Information has just been issued from the European Commission, suggesting that emissions fell by 4.5% in 2014, compared to a year earlier. These figures significantly reveal that European industry deploys extensive innovations which helps them to cut greenhouse gas output.The data covers the emissions for 2014, from more than 12,000 installations.
FIGURES - The highlights
- Emissions from the power and heat installations – the biggest emitting sector under the EU ETS - dropped by 6.8%, but not only due to a mild Europe-wide winter which would have cut demand for heat and electricity.
- Emissions from the oil and gas sector showed a 3.7% decrease, whilst the pulp and paper sector also fell by 4.6%.
- CO2 output increased by 1.1% in the metals industry, and in the cement, lime, glass, and ceramics industries by 3%, due to higher production.
- The countries showing the largest cuts in percentage terms were: Slovenia (-17%), Denmark (-14.4%), France (-12.4%), and Britain (-11.4%).
- Central European countries performed well, too, with Lithuania leading the way with (-6.8%), closely followed by Latvia (-6.6%) and Estonia (-6.1%). Slovakia (-3.8%), Croatia (-3.7%), and Poland (-2.4%), also performed creditably.
- Nine of the 31 countries in the survey increased their emissions, with the Netherlands (+3.0%), and Spain (+2.0%).
The EU’s backloading measure, cut auction volumes by 400 million units last year, and led to a net shortage of around 200 million tonnes. However, the allowances surplus was still growing, due to the falling emissions figures, and this mixed picture led the EU’s Climate Commissioner, Miguel Arias Canete, to declare on Twitter: “We need a quick and robust MSR deal!” He is wrong to think that way, because the figures show that low prices of EUAs help to develop the EU’s industry, and no MSR is needed to achieve the EU’s CO2 decrease goals. We, at CEEP, can only hope that ENVI will change their position.
The key factor he should be considering is that the EU ETS emissions figures dropped further than the annual decrease of the market’s overall cap, which reduces annually by 1.74% below 2012 levels between 2013 and 2020. The cap is determined by Europe’s target for emissions reduction, and it is estimated that without MSR, it will reduce emissions close to 22%, when compared to 2005, by 2020. The prospect of a global environmental deal at this year’s Paris Summit in December, will surely increase the prospect of further cuts in emissions, but we should compare the situation to the rest of the world, which is not too eager to accept the EU concept of ETS, whilst the bigger global economies emit more than twice per capita than in the EU. These economies emit round 17 tonnes per capita, compared to the EU’s 7 tonnes. Their economies increase more rapidly than in the EU, and this speaks for itself.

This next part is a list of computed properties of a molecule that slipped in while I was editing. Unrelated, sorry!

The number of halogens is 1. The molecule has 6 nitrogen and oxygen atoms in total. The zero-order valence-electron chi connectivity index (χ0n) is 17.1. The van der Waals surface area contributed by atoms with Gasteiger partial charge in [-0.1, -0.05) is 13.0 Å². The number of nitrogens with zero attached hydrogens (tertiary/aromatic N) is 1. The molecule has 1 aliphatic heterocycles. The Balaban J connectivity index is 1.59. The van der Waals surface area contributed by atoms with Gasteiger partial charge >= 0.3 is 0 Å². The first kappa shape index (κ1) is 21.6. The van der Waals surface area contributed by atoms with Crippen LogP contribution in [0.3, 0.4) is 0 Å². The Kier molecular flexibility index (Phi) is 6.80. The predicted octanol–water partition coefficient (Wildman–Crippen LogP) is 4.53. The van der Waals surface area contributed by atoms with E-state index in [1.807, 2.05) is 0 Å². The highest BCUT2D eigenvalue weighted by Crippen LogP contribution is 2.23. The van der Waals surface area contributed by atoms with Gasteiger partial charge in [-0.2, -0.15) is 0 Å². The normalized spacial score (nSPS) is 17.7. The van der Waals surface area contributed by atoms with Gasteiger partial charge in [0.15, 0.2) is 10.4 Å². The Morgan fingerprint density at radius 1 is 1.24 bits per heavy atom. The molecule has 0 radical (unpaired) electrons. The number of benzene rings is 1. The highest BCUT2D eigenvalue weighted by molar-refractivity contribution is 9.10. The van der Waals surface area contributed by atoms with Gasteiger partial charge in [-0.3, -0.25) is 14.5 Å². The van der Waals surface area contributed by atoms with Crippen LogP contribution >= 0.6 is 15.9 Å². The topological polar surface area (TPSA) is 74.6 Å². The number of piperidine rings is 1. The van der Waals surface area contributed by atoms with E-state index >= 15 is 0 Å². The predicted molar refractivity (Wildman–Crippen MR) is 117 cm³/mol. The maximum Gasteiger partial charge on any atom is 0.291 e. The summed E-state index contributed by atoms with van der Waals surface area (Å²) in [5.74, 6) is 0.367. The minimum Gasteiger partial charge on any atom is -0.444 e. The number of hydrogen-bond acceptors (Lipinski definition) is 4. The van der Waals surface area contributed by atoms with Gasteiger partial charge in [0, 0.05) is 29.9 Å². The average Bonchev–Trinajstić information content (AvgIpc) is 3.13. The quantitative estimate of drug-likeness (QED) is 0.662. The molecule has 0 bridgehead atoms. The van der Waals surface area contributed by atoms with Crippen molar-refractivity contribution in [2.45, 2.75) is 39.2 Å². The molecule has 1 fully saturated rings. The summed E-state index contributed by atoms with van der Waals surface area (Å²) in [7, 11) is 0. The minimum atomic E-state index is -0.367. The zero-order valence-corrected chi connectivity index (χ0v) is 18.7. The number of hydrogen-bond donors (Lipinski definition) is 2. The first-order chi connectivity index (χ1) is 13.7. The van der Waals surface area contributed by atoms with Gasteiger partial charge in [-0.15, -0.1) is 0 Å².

The prospect of decreasing CO2 may well lead to an expected fall in the carbon price, which will push development of the EU’s economies. If the EU decides to artificially raise the carbon price, then that would result in, not only pushing up the operating costs of manufacturing industries that emit CO2 directly, but also producing major carbon leakage and competitiveness issues for them. The volatile carbon price, and lack of a price floor, combined with uncertainty linked to the long-term perspective (post-2020), has largely undermined the EU ETS’s potential to encourage major investments in the decarbonisation process, and this is yet another failure associated with the much-maligned system.
EU interventions also tend to make climate policy less predictable, and they create vulnerability in energy-intensive industries and in the EUA market. If the ETS remains, then it must be on the basis of a proper benchmarking, cost-effective and market-based instrument, and with its nature unaltered: this is how it was initially foreseen.